Thursday, September 10, 2009

Journey to Syria

Back from a 2-days trip to Syria to look into a new project for documenting Syria’s very rich food heritage. I have posted many times this year about Syria (search the blog under Syria), latest about a trip to one of the coutry’s food capitals, Aleppo. This time, my colleague and I visited the south of the country, the Jabal al `Arab region also known as Jabal al Druze, or the Druze mountain. The Jabal is an elevated range overlooking the Hauran plain, and home to a significant Druze population, as well as to Christians and Muslims. According to my friend Kamal Abu Hassan, the Druze population of the Jabal settled there in 1711, when the Yamani branch of the Lebanese Druze left Lebanon after the victory of the Qaysi branch in the battle of Ayn Dara. The Jabal is known for the Druze Revolt against the French (1925-1927) led by Sultan Basha al Atrash, a great Arab military leader. The area is stunning and receives lots of snow. Below is a picture of a mountain dam at 1400 m altitude, with, in the background, an apple orchard belonging to our friends and hosts, the Abu Hassan family who live between Sweida (the capital of the Sweida governorate where the Jabal is located) and Beirut. Incidentally, the Sweida governorate is the size of lebanon: 10,000km2.

The Jabal al `Arab is known for many food products. It is almost virgin territory, but new urban developments are quickly sprouting everywhere. The area is one of the nuclear centers of origin of lentils, chickpea, wheat and barley. It also has, according to the local agricultural experts, 37 different grape varieties, most of which are old local stocks. Among these are the baladi, the helwani, the salti (which came from Salt, in Jordan), the qarri, the `anouni and the late maturing qasufi. The local people make both wine and arak, as well as raisins and grape molasses.

One of the famous grapes region is Qanawat, a small village built around the ruins of a Roman temple crafted in black basalt, where grapes are the most common fresco design. In the pictures below, the Roman temple and a grapevine, and below, a detail of one of the frescoes.

Below is a photo of clusters of unripe helwani grapes looking exactly like the sculpture above. We were told that on the Damascus market, the price of the grapes from Sweida is at least double that of grapes from other regions of Syria.


There are many other products of interest in Sweida, such as the kitha' which is a dried yoghurt used in the cooking of the mansaf, a dish common in Jordan (which is right next door). The best milk for making kitha' originates from the East of Sweida, in the Badia al Safra where the pastures give a special taste to the ewe's milk.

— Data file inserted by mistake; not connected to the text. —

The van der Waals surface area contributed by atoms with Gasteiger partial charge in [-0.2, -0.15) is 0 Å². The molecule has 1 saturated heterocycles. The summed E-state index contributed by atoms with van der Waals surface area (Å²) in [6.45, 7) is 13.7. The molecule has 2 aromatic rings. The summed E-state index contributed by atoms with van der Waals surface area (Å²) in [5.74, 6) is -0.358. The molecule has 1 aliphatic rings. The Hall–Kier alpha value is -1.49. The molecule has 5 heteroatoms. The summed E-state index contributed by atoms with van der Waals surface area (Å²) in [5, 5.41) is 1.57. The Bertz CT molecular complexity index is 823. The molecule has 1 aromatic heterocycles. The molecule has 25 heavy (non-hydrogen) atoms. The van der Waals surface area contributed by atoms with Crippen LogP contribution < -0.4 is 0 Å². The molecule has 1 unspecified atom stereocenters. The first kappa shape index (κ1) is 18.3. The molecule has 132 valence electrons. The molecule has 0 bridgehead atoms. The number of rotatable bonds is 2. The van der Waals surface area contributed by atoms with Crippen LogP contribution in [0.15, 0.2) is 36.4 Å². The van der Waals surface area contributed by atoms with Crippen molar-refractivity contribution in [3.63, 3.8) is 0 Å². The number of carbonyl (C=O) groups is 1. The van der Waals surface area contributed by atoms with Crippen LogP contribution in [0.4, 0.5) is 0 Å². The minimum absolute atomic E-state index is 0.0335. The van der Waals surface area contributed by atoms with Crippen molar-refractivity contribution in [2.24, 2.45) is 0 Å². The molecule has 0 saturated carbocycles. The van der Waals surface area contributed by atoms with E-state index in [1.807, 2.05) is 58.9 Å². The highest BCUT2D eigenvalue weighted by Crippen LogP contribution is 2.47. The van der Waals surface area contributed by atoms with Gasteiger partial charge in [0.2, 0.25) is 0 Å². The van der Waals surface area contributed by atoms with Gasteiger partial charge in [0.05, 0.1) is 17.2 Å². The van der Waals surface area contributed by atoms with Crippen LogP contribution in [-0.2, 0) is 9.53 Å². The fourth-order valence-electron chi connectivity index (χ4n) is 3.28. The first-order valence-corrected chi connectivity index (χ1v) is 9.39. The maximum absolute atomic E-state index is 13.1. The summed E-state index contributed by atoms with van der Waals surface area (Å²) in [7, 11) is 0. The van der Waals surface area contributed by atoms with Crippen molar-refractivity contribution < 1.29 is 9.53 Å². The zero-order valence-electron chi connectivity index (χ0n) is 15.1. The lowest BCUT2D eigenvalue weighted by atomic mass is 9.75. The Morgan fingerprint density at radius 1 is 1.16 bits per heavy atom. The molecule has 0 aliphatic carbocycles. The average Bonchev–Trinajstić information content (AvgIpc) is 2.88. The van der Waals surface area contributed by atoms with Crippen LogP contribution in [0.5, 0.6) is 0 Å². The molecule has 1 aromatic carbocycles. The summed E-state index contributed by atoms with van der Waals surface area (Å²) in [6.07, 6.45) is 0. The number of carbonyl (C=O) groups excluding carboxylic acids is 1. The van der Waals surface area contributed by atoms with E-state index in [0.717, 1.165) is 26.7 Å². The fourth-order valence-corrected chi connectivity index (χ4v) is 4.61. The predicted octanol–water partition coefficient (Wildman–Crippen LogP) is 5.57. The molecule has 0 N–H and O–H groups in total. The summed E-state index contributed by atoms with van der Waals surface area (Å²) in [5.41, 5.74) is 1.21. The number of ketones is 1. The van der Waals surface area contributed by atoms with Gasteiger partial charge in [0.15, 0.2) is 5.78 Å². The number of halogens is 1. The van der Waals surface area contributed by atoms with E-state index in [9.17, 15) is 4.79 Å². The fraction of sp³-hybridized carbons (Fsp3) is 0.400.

A day in Damascus

There are so many things one can see in Damamscus, but what I love most are the narrow streets (zuqaq, plural: aziqqah) in the old quarters. They are great to walk in the day as in the night. Below is a beautiful zuqaq in the Saruja quarter, not too far from the Hamidiyyeh district.


Saruja is like a little self-contained village: below is the street baker who still makes old damascene breads in a basalt stone oven. He makes 4 kinds of breads I had never heard of: the mashluh, the manqush, the manqush barakeh (with black seed-nigella) and the farani, which is like the mashluh, but with black seed. He also makes what he called kubz mawi, and which he described as "a Palestinian bread, like a bun". I only tasted the first 4 as the mawi dough was not ready yet.
mashluh bread


manqush bread

But the real reason behind our Damascus day was to investigate the processing of qamaruddine, dried apricot paste . It is a flagship product of Damascus, made in the green belt of the city, in the Ghuta area. We have learned a lot about qamareddine. The best qamareddine is apparently made in the town of `Arbin in the Ghuta, exclusively from the kleybi apricot variety. Two kinds of qamareddine are made: the yellowish commercial type, in which the sugar content is brought up to 30% using commercial corn sugar, and the home made traditional type, which has a dark orange color and tastes great. Below is a picture of both products.

Kleybi apricot tree in the Ghuta

Night in Damascus during Ramadan is endless: people go to sleep with sunrise, and food is celebrated every night throughout the month. The Midan food market is a must see place: colors, lights, people, smells and food, food and food.


Sweets have the lion's share, shop after shop of selling delectable baclawa and other traditional pastries. All looked clean, quality control provided by the gentleman in the dark glasses in the picture below: big brother.


Here, one can find rows upon rows of muhallabiyya (a milk pudding) waiting to be consumed alongside shops selling spices from all over the world, a reminder of Syria's once crucial location, at the center of the spice road...



4 comments:

Mariam said...

Dear Rami,

I have been following your blog for quite a while now and I must say I really enjoy your posts.
I was in Syria last summer and so I felt compelled to leave a comment on your blog. The food in Syria is amazing!!I nearly always had my breakfast with manqush or kubz mawi with homemade jam (the lady I stayed with in Damascus made the most delicious jam I have ever tasted). The smoothies in Damascus are also very delicious (my favourite juice stand was in Bab touma, I think the name was alsham or alshamy).
Kind regards,

Mariam from Holland

Helena Cobban said...

Fabulous, Rami. Thanks!

Élan Vital said...

Thanks Rami. I'm quite curious now about Syrian wines/breads/fruits and veggies.

Martin Asser said...

Fantastic Rami. It might be worth looking at a few medieval geographers' books, such as Al-Maqdisi's Ahsan al-Taqaseem, where he lists the produce of these areas during his time. He is fascinating.
(this Laila, although the computer insists I am Martin!)